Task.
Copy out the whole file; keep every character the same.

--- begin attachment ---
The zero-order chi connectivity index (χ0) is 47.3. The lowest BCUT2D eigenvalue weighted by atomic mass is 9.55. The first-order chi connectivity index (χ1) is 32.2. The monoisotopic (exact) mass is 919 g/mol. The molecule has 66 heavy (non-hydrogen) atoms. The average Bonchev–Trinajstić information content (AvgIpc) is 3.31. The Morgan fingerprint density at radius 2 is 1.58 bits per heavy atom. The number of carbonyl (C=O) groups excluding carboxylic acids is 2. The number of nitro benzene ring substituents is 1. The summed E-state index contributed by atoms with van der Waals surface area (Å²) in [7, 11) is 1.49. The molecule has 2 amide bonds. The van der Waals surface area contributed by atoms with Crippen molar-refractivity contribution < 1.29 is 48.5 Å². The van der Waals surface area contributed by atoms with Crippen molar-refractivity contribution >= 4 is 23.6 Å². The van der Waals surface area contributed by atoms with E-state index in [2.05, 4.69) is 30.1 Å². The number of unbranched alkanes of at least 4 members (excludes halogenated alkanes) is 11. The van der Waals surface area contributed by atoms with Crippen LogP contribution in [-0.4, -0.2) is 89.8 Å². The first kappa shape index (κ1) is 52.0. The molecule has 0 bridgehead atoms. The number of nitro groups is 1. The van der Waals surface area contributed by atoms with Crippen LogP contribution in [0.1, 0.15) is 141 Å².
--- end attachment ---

The zero-order chi connectivity index (χ0) is 47.3. The lowest BCUT2D eigenvalue weighted by atomic mass is 9.55. The first-order chi connectivity index (χ1) is 32.2. The monoisotopic (exact) mass is 919 g/mol. The molecule has 66 heavy (non-hydrogen) atoms. The average Bonchev–Trinajstić information content (AvgIpc) is 3.31. The Morgan fingerprint density at radius 2 is 1.58 bits per heavy atom. The number of carbonyl (C=O) groups excluding carboxylic acids is 2. The number of nitro benzene ring substituents is 1. The summed E-state index contributed by atoms with van der Waals surface area (Å²) in [7, 11) is 1.49. The molecule has 2 amide bonds. The van der Waals surface area contributed by atoms with Crippen molar-refractivity contribution < 1.29 is 48.5 Å². The van der Waals surface area contributed by atoms with Crippen molar-refractivity contribution >= 4 is 23.6 Å². The van der Waals surface area contributed by atoms with E-state index in [2.05, 4.69) is 30.1 Å². The number of unbranched alkanes of at least 4 members (excludes halogenated alkanes) is 11. The van der Waals surface area contributed by atoms with Crippen LogP contribution in [-0.4, -0.2) is 89.8 Å². The first kappa shape index (κ1) is 52.0. The molecule has 0 bridgehead atoms. The number of nitro groups is 1. The van der Waals surface area contributed by atoms with Crippen LogP contribution in [0.1, 0.15) is 141 Å².